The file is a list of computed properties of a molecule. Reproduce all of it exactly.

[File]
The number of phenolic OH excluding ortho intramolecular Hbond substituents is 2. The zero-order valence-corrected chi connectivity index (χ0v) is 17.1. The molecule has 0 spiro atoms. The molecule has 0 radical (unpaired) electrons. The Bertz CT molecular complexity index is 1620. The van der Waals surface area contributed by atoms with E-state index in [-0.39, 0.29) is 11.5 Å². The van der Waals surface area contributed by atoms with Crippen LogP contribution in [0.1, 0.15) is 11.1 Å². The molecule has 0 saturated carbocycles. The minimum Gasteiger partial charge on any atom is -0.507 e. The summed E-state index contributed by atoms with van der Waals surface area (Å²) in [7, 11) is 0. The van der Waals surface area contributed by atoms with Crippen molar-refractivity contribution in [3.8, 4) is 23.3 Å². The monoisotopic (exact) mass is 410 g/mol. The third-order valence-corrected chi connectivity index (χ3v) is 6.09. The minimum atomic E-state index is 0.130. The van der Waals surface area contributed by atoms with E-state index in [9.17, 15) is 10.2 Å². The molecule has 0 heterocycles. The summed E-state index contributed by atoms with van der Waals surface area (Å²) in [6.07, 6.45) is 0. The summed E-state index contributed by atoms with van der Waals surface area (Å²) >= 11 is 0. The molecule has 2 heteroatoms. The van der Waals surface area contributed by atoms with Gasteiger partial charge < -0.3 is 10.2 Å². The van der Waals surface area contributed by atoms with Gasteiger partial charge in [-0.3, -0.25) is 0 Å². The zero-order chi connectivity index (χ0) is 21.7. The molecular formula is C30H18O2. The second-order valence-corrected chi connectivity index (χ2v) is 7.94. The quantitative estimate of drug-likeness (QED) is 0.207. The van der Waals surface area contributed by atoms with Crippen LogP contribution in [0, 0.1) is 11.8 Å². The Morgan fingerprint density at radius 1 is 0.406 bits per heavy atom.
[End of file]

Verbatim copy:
The number of phenolic OH excluding ortho intramolecular Hbond substituents is 2. The zero-order valence-corrected chi connectivity index (χ0v) is 17.1. The molecule has 0 spiro atoms. The molecule has 0 radical (unpaired) electrons. The Bertz CT molecular complexity index is 1620. The van der Waals surface area contributed by atoms with E-state index in [-0.39, 0.29) is 11.5 Å². The van der Waals surface area contributed by atoms with Crippen LogP contribution in [0.1, 0.15) is 11.1 Å². The molecule has 0 saturated carbocycles. The minimum Gasteiger partial charge on any atom is -0.507 e. The summed E-state index contributed by atoms with van der Waals surface area (Å²) in [7, 11) is 0. The van der Waals surface area contributed by atoms with Crippen molar-refractivity contribution in [3.8, 4) is 23.3 Å². The monoisotopic (exact) mass is 410 g/mol. The third-order valence-corrected chi connectivity index (χ3v) is 6.09. The minimum atomic E-state index is 0.130. The van der Waals surface area contributed by atoms with E-state index in [9.17, 15) is 10.2 Å². The molecule has 0 heterocycles. The summed E-state index contributed by atoms with van der Waals surface area (Å²) in [6.07, 6.45) is 0. The summed E-state index contributed by atoms with van der Waals surface area (Å²) >= 11 is 0. The molecule has 2 heteroatoms. The van der Waals surface area contributed by atoms with Gasteiger partial charge < -0.3 is 10.2 Å². The van der Waals surface area contributed by atoms with Gasteiger partial charge in [-0.3, -0.25) is 0 Å². The zero-order chi connectivity index (χ0) is 21.7. The molecular formula is C30H18O2. The second-order valence-corrected chi connectivity index (χ2v) is 7.94. The quantitative estimate of drug-likeness (QED) is 0.207. The van der Waals surface area contributed by atoms with Crippen LogP contribution in [0, 0.1) is 11.8 Å². The Morgan fingerprint density at radius 1 is 0.406 bits per heavy atom.